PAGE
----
Juneteenth Online Chat, Website Provides for Shared Experiences

By Spencer Watson

“This year especially we want people to ‘Celebrate, Educate and Connect,’ which has been our theme,” said Odette Woods, senior director of diversity at DDEI.

A special Juneteenth website  — ddei.uams.edu/Juneteenth — was created by the Diversity and Inclusion Engagement Subcommittee and Kelly Gardner, web developer, with links to explore the culinary traditions of the celebration, videos and articles about its history, and links to spoken word and musical celebrations, including virtual celebrations locally and nationally.

Additionally, the subcommittee hosted an open, online chat for visitors to share their Juneteenth experiences and traditions with others.

The subcommittee was organized under the Chancellor’s Diversity, Equity and Inclusion Committee and is composed of volunteers and leaders among faculty and staff throughout UAMS. It is charged with promoting an awareness of and an appreciation for the diversity of our campus community and in engaging campus community members by designing, planning and implementing DDEI campus-wide initiatives/events that further the mission of the DDEI.

The online discussion, which lasted for an hour and a half, averaged about 125 participants throughout. Many volunteered their own experiences, from family traditions on Juneteenth to encouraging everyone to create their own celebrations, even new celebrations for those who may not have been aware of the holiday.

“The online discussion was a welcoming – and right now I think a very healing – space in which we were able to share and grow together, celebrating and promoting diversity and inclusion,” said Woods, who serves as the DDEI staff liaison to the subcommittee.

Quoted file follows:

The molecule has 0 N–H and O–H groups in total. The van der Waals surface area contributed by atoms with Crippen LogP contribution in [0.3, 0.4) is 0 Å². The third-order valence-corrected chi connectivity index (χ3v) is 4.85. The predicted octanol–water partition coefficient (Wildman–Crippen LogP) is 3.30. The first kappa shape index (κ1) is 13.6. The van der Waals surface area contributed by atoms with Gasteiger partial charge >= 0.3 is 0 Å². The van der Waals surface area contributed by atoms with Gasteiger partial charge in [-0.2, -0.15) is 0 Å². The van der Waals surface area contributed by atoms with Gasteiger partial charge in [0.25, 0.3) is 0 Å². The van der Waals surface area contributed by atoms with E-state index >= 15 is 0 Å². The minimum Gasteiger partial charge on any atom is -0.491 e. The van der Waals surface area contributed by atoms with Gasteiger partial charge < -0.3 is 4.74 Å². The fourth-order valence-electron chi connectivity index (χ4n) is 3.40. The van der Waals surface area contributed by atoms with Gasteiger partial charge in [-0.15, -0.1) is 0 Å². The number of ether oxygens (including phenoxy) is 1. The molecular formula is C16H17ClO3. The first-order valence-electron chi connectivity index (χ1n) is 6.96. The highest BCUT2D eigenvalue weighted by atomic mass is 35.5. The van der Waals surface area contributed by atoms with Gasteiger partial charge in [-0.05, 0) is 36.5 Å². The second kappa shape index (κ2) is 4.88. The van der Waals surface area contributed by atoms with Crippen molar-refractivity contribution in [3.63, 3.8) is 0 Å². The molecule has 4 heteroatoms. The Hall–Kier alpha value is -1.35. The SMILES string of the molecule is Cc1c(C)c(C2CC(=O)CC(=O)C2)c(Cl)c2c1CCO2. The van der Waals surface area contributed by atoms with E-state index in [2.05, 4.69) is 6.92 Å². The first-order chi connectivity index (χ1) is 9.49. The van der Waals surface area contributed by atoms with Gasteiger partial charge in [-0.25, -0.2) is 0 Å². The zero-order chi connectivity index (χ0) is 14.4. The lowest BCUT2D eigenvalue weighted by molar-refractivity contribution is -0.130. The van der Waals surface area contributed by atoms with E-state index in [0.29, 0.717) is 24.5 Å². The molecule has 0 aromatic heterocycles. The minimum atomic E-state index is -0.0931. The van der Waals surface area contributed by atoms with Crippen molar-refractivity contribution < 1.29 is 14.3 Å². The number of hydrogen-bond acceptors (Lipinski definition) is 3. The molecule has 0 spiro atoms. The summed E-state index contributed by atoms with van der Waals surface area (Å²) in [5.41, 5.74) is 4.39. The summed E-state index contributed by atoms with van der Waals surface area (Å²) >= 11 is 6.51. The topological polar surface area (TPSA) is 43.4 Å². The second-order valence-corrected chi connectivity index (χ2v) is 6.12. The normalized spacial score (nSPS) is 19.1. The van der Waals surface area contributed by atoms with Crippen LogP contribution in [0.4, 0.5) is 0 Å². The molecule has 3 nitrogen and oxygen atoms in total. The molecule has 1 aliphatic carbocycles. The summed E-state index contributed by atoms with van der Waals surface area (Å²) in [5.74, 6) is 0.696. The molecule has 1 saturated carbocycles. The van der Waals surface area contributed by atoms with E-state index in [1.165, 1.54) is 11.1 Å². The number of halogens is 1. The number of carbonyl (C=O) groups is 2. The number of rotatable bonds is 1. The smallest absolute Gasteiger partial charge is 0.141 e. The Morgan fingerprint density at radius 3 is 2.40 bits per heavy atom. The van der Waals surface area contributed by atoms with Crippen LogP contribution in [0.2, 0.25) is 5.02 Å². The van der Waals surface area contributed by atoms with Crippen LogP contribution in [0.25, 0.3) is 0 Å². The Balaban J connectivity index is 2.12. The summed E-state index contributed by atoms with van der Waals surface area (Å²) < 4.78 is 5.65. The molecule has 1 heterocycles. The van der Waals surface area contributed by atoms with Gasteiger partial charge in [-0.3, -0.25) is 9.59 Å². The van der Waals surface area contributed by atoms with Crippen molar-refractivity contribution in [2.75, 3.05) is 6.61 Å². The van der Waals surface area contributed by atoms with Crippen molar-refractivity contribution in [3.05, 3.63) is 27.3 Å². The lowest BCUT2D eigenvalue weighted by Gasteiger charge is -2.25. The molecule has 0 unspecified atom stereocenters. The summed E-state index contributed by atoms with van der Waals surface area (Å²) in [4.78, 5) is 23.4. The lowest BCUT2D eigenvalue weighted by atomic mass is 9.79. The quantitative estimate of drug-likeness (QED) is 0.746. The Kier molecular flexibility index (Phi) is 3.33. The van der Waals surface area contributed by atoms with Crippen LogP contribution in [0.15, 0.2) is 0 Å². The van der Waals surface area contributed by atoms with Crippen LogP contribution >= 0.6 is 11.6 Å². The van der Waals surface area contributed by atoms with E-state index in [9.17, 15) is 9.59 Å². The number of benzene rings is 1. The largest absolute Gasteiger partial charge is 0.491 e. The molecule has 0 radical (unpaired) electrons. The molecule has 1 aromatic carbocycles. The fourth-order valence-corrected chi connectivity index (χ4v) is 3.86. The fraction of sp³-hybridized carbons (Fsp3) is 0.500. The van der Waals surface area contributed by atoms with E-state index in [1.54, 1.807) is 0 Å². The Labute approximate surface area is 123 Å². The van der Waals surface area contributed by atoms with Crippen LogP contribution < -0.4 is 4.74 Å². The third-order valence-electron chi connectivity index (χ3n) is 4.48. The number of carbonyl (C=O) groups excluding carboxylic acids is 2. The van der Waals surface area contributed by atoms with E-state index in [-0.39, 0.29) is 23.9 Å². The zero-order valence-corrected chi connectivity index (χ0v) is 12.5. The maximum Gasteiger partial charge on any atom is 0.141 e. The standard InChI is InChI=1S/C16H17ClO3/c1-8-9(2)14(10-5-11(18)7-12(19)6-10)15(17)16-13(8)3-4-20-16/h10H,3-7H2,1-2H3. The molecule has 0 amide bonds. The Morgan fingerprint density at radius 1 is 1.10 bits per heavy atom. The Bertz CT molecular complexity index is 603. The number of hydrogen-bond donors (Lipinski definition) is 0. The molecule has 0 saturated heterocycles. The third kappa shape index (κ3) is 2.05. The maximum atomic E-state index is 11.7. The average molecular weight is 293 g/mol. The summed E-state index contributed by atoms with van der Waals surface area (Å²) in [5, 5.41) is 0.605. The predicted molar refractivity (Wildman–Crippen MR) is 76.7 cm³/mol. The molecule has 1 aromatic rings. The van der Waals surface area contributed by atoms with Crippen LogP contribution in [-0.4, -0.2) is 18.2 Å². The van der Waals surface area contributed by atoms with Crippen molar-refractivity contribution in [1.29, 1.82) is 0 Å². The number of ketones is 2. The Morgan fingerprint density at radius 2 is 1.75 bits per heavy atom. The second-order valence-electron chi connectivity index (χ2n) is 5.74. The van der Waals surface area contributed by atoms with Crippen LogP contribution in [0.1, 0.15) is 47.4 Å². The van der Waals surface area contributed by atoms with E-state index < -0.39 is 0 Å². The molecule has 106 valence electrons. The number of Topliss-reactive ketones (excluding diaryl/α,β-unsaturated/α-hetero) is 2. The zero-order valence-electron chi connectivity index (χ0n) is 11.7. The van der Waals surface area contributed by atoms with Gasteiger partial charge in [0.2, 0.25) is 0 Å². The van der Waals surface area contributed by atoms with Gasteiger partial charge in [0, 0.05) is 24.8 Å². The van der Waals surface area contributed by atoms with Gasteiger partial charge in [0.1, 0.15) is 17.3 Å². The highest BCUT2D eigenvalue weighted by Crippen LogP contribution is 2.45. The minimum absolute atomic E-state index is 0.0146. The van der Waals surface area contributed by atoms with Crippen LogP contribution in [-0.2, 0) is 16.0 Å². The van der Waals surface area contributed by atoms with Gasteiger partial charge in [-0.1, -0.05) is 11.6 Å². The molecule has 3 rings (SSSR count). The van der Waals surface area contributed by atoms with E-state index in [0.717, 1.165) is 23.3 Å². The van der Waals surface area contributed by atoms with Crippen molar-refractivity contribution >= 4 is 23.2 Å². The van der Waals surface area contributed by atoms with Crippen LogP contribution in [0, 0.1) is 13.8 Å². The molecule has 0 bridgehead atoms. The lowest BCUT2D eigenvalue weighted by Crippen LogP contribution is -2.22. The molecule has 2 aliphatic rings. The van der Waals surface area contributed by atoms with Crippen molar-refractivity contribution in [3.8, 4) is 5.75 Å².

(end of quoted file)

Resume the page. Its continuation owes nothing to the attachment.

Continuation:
“I think what brought us together here today was a perfect storm of pandemic, racism and our reaction to it and the influence of social media. But I think that’s really allowed us to elevate the conversation we’re having,” said Gloria Richard-Davis, M.D., MBA, executive director for diversity, equity and inclusion, during the online event. “This is just one example of how we’re using virtual platforms to facilitate everyday routines, but I think this event is an example of the innovation we’ve show, meeting here in a way that we just would not have done previously.”

Many people mistakenly believe the Emancipation Proclamation, which went into effect Jan. 1, 1863, ended slavery in America. However, it was an executive order from President Abraham Lincoln applied to those enslaved in the Confederacy, where it was not enforced by local authorities.

Nor did the surrender of Robert E. Lee at Appomattox Courthouse in April 1865, which ended armed conflict in the Civil War, secure the freedom of all those still held in bondage.

The last slaves in the former Confederacy were not freed until June 19, 1865, when Union soldiers led by Maj. Gen. Gordon Granger landed at Galveston, Texas, with news that the war had ended and all slaves had been freed. It immediately became an anniversary of celebration, particularly in African American communities.

With the ongoing COVID-19 pandemic limiting celebratory gatherings of large crowds, this year’s anniversary has largely been focused on education, especially given circumstances that have prompted nationwide protests over systemic racism still prevalent throughout the United States.

“This holiday marks the end of an ugly chapter in American history, but I encourage everyone to own the moment, to reframe it. Think of it as a reflection and the start of something new,” said Brian Gittens, Ed.D., vice chancellor for diversity, equity and inclusion, at the beginning of the online event.

Gittens encouraged all participants to open a dialogue with those around them, especially those with differences, and to “ask questions without fear or feeling of being judged.”

“I want us to take this time to reflect on a new way of interacting and a new way of being. I want you all to look at things differently, to identify those things that hinder your sense of belonging and to knock those things down.”